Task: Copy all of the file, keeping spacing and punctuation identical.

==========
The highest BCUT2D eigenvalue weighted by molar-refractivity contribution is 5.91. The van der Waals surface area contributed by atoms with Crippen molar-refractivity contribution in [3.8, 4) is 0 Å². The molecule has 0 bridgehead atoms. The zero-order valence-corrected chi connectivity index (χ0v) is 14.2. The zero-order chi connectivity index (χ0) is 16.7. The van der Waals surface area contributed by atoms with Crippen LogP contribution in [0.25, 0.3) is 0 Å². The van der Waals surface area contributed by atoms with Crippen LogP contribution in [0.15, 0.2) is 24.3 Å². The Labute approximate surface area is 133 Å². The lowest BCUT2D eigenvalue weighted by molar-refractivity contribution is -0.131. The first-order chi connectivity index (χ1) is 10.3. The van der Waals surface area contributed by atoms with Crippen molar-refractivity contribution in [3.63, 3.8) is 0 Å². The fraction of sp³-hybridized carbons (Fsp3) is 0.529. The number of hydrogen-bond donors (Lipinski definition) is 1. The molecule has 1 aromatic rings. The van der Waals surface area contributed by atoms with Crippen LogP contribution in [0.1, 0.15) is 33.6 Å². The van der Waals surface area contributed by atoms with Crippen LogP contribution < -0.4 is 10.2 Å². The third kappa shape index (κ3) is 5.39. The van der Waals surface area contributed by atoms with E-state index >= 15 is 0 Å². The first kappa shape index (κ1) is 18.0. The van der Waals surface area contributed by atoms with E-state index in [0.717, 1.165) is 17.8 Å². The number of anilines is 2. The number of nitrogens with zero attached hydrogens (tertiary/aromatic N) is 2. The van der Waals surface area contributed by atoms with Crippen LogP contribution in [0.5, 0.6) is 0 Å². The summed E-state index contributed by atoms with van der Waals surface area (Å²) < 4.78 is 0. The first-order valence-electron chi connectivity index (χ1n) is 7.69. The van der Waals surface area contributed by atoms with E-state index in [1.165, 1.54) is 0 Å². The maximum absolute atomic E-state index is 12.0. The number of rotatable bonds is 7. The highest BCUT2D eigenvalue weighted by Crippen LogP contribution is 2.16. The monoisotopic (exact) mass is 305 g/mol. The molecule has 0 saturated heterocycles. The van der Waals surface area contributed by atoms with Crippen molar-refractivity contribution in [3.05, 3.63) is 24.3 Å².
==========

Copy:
The highest BCUT2D eigenvalue weighted by molar-refractivity contribution is 5.91. The van der Waals surface area contributed by atoms with Crippen molar-refractivity contribution in [3.8, 4) is 0 Å². The molecule has 0 bridgehead atoms. The zero-order valence-corrected chi connectivity index (χ0v) is 14.2. The zero-order chi connectivity index (χ0) is 16.7. The van der Waals surface area contributed by atoms with Crippen LogP contribution in [0.25, 0.3) is 0 Å². The van der Waals surface area contributed by atoms with Crippen LogP contribution in [0.15, 0.2) is 24.3 Å². The Labute approximate surface area is 133 Å². The lowest BCUT2D eigenvalue weighted by molar-refractivity contribution is -0.131. The first-order chi connectivity index (χ1) is 10.3. The van der Waals surface area contributed by atoms with Crippen molar-refractivity contribution in [3.63, 3.8) is 0 Å². The fraction of sp³-hybridized carbons (Fsp3) is 0.529. The number of hydrogen-bond donors (Lipinski definition) is 1. The molecule has 1 aromatic rings. The van der Waals surface area contributed by atoms with Crippen LogP contribution in [0.1, 0.15) is 33.6 Å². The van der Waals surface area contributed by atoms with Crippen LogP contribution < -0.4 is 10.2 Å². The third kappa shape index (κ3) is 5.39. The van der Waals surface area contributed by atoms with E-state index >= 15 is 0 Å². The first kappa shape index (κ1) is 18.0. The van der Waals surface area contributed by atoms with E-state index in [0.717, 1.165) is 17.8 Å². The number of anilines is 2. The number of nitrogens with zero attached hydrogens (tertiary/aromatic N) is 2. The van der Waals surface area contributed by atoms with Crippen LogP contribution in [0.5, 0.6) is 0 Å². The summed E-state index contributed by atoms with van der Waals surface area (Å²) < 4.78 is 0. The first-order valence-electron chi connectivity index (χ1n) is 7.69. The van der Waals surface area contributed by atoms with E-state index in [1.165, 1.54) is 0 Å². The maximum absolute atomic E-state index is 12.0. The number of rotatable bonds is 7. The highest BCUT2D eigenvalue weighted by Crippen LogP contribution is 2.16. The monoisotopic (exact) mass is 305 g/mol. The molecule has 0 saturated heterocycles. The van der Waals surface area contributed by atoms with Crippen molar-refractivity contribution in [3.05, 3.63) is 24.3 Å².